Recently, I have had several conversations with managers where the terms know-how, skills and competences have been on the table and used with the same meaning. But what is now what…

I played a round of golf last week, and my flight partner gave me some fascinating observations that I would like to share here.

Right on the first tee, he introduced himself and told me that he was a beginner. He has been playing for three years, more or less irregularly on different courses around Vienna. He doesn’t go to a pro anymore, because he can’t teach him anything. He regularly watches YouTube videos of the great golfers and has thus managed to learn the swing of a top athlete. There are no more drives under 200m, and even on the fairway, he can usually hit the balls well below his handicap.

A look in his bag told me that he attaches great importance to his equipment. The clubs were the current model of a well-known club brand, driver, 3-wood, 5-wood all at its best. Also, his clothes were from this year’s collection. The ball, which he brought to the surface, was in the upper price range.

Meanwhile, I play the 16th season, consider myself a right midfielder, and was already excited about the next 2 hours with my flight partner.

He positioned himself on the tee shot, took his sights on the spot on the fairway, took 3 to 4 practice swings, stood up to the ball and hit the driver onto the ball, completely different from the practice swing. Unfortunately, he missed the shot, and instead of starting with a big wide arc and coming to rest somewhere between 150 and 200 meters, the ball rose straight as a die, and after about 60 meters it came back onto the fairway like a stone from above and stopped there.

My flight partner looked puzzled at first and then began to rant. The choice of words was not worthy of repetition. What was interesting for me was that he first scolded the wind, which was not there, then the driver, who was always pulling to the left, then the passing car, which distracted him and so on. He could not calm down at all and looked like a small volcano.

In the meantime, I had teed off, and we reached his ball. It was still about 200 m to the water hazard, behind it was the green. Next, he unpacked the 3-wood, because he had to “make up ground” put himself back in position, hit the ball, and …

Sure, the ball flew, but in an unintended right turn and stopped after about 120 m. From the second stroke on, the scolding was directed against itself. He verbally slapped himself, asking whether he would be too stupid to take a straight shot today, etc.

There were still about 120 m to the green, and a rivulet lay crosswise right in front of the green. As expected, the ball fell into the water and sank in the mud. My flight partner was even more annoyed, cursing and grabbing another ball, which he then shot behind the green with far too much force. He then lay on the green with his fourth shot and needed three putts to finish the hole.

Why am I telling this anecdote?

My flight partner read books and watched videos of good players and found out what they do and how they hit the ball. He has acquired knowledge about the sport of golf. Then he went to the pro, the golf coach, and had the basics shown to him. In this way, he has expanded his knowledge to application knowledge.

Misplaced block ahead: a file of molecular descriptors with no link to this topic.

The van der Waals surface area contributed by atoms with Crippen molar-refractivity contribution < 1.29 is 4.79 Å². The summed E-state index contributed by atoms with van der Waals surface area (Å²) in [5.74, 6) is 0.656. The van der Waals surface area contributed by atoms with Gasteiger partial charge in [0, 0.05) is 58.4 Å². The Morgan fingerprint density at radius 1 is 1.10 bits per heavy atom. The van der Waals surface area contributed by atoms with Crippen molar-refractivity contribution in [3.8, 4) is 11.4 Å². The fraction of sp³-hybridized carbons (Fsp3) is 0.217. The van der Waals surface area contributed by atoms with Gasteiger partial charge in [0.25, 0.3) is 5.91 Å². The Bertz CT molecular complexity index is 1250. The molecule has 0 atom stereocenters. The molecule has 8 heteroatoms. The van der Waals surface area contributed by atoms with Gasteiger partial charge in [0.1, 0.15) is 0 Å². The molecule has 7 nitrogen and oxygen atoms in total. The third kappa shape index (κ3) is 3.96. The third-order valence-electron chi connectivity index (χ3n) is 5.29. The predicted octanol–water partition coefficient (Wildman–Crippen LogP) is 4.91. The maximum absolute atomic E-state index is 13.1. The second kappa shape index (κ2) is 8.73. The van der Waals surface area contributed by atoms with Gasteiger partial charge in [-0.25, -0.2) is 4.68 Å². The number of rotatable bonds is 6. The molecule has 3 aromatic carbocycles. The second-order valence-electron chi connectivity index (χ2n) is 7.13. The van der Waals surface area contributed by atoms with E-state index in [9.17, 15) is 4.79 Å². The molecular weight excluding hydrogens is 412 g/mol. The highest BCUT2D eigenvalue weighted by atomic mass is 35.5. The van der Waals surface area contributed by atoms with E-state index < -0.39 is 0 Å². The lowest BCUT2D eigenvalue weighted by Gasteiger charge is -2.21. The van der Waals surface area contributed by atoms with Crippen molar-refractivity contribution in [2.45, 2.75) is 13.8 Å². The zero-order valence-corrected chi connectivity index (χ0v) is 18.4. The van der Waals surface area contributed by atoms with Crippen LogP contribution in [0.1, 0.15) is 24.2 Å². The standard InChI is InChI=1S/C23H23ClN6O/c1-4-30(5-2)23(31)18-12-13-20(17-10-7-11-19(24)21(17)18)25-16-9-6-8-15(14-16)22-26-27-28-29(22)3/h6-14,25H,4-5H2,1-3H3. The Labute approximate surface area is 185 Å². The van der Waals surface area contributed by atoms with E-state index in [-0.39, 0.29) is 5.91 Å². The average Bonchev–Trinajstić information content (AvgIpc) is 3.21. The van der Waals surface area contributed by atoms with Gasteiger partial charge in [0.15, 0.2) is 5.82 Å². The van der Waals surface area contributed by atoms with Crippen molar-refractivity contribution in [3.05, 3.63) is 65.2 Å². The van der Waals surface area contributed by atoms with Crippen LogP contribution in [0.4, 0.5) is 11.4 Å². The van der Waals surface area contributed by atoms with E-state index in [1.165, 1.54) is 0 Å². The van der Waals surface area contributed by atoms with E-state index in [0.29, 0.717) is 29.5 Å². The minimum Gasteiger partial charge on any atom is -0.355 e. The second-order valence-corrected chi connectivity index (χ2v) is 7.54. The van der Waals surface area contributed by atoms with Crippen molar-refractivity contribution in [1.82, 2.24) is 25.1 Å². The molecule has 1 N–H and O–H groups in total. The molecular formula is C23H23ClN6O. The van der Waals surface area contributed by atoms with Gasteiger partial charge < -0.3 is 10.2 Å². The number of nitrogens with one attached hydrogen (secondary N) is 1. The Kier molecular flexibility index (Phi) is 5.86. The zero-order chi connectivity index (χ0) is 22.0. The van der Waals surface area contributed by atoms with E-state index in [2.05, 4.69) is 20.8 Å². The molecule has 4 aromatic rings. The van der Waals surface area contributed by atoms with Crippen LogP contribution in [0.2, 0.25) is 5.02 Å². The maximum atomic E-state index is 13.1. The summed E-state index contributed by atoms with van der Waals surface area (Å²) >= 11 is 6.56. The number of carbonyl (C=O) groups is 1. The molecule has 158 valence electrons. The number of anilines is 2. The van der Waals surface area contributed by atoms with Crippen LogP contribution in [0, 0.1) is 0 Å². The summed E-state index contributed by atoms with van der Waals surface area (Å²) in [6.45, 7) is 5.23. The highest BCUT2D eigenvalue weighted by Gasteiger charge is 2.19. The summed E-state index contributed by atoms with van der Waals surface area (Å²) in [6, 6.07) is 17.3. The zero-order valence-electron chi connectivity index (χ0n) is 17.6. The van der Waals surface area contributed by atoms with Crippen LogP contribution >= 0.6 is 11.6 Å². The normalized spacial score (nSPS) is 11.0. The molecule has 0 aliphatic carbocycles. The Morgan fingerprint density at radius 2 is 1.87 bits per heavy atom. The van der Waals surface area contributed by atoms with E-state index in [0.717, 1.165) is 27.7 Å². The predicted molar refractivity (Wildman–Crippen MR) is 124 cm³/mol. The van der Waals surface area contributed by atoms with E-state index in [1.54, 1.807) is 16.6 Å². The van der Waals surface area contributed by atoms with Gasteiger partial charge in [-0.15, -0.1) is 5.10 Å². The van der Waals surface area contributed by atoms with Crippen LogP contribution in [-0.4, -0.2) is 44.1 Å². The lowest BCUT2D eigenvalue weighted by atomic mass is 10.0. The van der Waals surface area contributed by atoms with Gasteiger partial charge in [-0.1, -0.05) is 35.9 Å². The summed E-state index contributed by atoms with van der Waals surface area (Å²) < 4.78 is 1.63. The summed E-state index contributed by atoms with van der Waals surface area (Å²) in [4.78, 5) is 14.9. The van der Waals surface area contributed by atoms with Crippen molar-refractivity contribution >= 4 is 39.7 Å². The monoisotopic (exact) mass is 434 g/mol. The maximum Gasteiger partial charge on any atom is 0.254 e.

To move from application knowledge to skill-building, you need to practice and apply the acquired application knowledge as often as possible, so that routines are formed that you can call up later. In golf, these are so-called preparation routines, and of course the development of the swing. A beginner needs many thousands of balls to develop a stable rhythm. This requires time and patience.

Many players don’t want to admit it, stand on the training range, knock out ten balls before the round, and then go on the court and believe in playing the way they want to play because that’s what the pros do.

Well, for this to work, my own body must have internalized every single process in such a way that I can perform the swing in my thoughts, and it works the same way in “real” life. Only from this moment on, we speak of competence. Especially golf is a sport where this competence requires constant practice to stay in shape.

Competence in golf means that on the round, I have a precise idea of where I want to hit. I choose the right club for the current conditions (This can be up to three clubs different, in strong winds. I can take the correct position, no matter if the ball has come to rest uphill, downhill or flat. I concentrate precisely on the momentum, swing through and try to hit through the ball. If I have done everything right, the chance is very high that the ball flies to where I have thought about it. I get the club out of the way, go towards the ball and concentrate on the next shot until the ball is in the hole. I play against my playing strength and not against an opponent. Every misshit is my fault and nobody else’s fault.

Only when the shot has missed, it’s no use complaining about it. Tiger Woods once said: “I am angry 30 steps long and then I concentrate on the next stroke.” By the way, the best golfer joke is: Now I can do it! Golf is a lifelong learning.

The development of competence in working with others is to be considered very similar. It is a matter of choosing the right methods and tools and practising with each other until absolute perfection is achieved, again and again. One is never finished with this topic, either. Why I like the golf analogy so much when it comes to building up competence – it’s up to me alone whether the stroke succeeds. I can only get angry about myself. Does that help me to get better? No – but concentrating on what you are already good at and perfecting it further helps, just like when working with others.

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